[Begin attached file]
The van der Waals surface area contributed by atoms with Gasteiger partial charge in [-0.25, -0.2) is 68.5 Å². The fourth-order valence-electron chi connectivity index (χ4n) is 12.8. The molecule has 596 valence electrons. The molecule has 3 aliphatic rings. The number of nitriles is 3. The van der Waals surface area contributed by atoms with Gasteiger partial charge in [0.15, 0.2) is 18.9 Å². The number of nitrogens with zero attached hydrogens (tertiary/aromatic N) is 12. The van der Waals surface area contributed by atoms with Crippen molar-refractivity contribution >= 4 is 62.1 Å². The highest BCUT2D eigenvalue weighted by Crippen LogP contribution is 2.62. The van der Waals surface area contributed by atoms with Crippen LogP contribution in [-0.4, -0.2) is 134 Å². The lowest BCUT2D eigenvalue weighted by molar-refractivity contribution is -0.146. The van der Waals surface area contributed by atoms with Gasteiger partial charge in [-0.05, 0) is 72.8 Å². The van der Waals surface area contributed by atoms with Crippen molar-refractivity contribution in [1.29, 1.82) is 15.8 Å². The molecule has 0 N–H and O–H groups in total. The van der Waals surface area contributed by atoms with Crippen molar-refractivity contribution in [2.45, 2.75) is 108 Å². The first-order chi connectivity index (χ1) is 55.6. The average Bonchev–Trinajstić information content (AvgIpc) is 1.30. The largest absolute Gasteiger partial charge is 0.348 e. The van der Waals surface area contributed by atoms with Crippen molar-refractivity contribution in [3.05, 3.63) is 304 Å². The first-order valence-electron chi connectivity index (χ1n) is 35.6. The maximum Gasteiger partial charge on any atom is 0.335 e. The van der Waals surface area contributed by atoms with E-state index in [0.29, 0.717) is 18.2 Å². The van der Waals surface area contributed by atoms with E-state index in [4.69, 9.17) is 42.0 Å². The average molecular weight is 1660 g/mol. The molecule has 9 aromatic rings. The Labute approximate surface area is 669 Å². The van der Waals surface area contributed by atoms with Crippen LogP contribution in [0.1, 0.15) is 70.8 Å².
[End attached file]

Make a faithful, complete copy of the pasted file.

The van der Waals surface area contributed by atoms with Gasteiger partial charge in [-0.25, -0.2) is 68.5 Å². The fourth-order valence-electron chi connectivity index (χ4n) is 12.8. The molecule has 596 valence electrons. The molecule has 3 aliphatic rings. The number of nitriles is 3. The van der Waals surface area contributed by atoms with Gasteiger partial charge in [0.15, 0.2) is 18.9 Å². The number of nitrogens with zero attached hydrogens (tertiary/aromatic N) is 12. The van der Waals surface area contributed by atoms with Crippen molar-refractivity contribution >= 4 is 62.1 Å². The highest BCUT2D eigenvalue weighted by Crippen LogP contribution is 2.62. The van der Waals surface area contributed by atoms with Crippen LogP contribution in [-0.4, -0.2) is 134 Å². The lowest BCUT2D eigenvalue weighted by molar-refractivity contribution is -0.146. The van der Waals surface area contributed by atoms with Gasteiger partial charge in [-0.05, 0) is 72.8 Å². The van der Waals surface area contributed by atoms with Crippen molar-refractivity contribution in [1.29, 1.82) is 15.8 Å². The molecule has 0 N–H and O–H groups in total. The van der Waals surface area contributed by atoms with Crippen molar-refractivity contribution in [2.45, 2.75) is 108 Å². The first-order chi connectivity index (χ1) is 55.6. The average Bonchev–Trinajstić information content (AvgIpc) is 1.30. The largest absolute Gasteiger partial charge is 0.348 e. The van der Waals surface area contributed by atoms with Crippen molar-refractivity contribution in [3.05, 3.63) is 304 Å². The first-order valence-electron chi connectivity index (χ1n) is 35.6. The maximum Gasteiger partial charge on any atom is 0.335 e. The van der Waals surface area contributed by atoms with E-state index in [0.29, 0.717) is 18.2 Å². The van der Waals surface area contributed by atoms with E-state index in [4.69, 9.17) is 42.0 Å². The average molecular weight is 1660 g/mol. The molecule has 9 aromatic rings. The Labute approximate surface area is 669 Å². The van der Waals surface area contributed by atoms with Crippen LogP contribution in [0.1, 0.15) is 70.8 Å².